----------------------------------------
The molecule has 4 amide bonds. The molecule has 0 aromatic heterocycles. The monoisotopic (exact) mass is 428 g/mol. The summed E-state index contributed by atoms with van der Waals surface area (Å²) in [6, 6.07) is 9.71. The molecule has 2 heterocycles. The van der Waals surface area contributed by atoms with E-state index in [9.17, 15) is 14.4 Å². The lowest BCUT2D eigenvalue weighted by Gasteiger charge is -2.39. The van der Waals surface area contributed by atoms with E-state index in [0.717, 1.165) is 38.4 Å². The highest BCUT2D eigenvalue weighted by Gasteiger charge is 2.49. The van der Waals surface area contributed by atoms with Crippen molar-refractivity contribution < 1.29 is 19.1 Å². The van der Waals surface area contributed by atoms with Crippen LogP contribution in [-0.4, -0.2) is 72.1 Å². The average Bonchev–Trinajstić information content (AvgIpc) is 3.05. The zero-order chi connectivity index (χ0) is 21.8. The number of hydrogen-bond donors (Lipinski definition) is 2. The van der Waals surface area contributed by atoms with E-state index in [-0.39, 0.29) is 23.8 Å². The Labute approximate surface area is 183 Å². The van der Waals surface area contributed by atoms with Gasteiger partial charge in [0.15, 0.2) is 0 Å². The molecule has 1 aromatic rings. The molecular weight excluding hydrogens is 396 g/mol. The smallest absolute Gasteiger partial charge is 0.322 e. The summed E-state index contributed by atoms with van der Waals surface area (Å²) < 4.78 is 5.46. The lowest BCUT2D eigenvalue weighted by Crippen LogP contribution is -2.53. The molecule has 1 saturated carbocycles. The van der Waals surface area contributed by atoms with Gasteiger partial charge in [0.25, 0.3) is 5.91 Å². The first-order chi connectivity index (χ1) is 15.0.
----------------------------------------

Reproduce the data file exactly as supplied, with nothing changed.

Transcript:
The molecule has 4 amide bonds. The molecule has 0 aromatic heterocycles. The monoisotopic (exact) mass is 428 g/mol. The summed E-state index contributed by atoms with van der Waals surface area (Å²) in [6, 6.07) is 9.71. The molecule has 2 heterocycles. The van der Waals surface area contributed by atoms with E-state index in [9.17, 15) is 14.4 Å². The lowest BCUT2D eigenvalue weighted by Gasteiger charge is -2.39. The van der Waals surface area contributed by atoms with E-state index in [0.717, 1.165) is 38.4 Å². The highest BCUT2D eigenvalue weighted by Gasteiger charge is 2.49. The van der Waals surface area contributed by atoms with Crippen molar-refractivity contribution < 1.29 is 19.1 Å². The van der Waals surface area contributed by atoms with Crippen LogP contribution in [-0.4, -0.2) is 72.1 Å². The average Bonchev–Trinajstić information content (AvgIpc) is 3.05. The zero-order chi connectivity index (χ0) is 21.8. The number of hydrogen-bond donors (Lipinski definition) is 2. The van der Waals surface area contributed by atoms with E-state index in [-0.39, 0.29) is 23.8 Å². The Labute approximate surface area is 183 Å². The van der Waals surface area contributed by atoms with Gasteiger partial charge in [0.15, 0.2) is 0 Å². The molecule has 1 aromatic rings. The molecular weight excluding hydrogens is 396 g/mol. The smallest absolute Gasteiger partial charge is 0.322 e. The summed E-state index contributed by atoms with van der Waals surface area (Å²) < 4.78 is 5.46. The lowest BCUT2D eigenvalue weighted by Crippen LogP contribution is -2.53. The molecule has 1 saturated carbocycles. The van der Waals surface area contributed by atoms with Gasteiger partial charge in [0.25, 0.3) is 5.91 Å². The first-order chi connectivity index (χ1) is 15.0.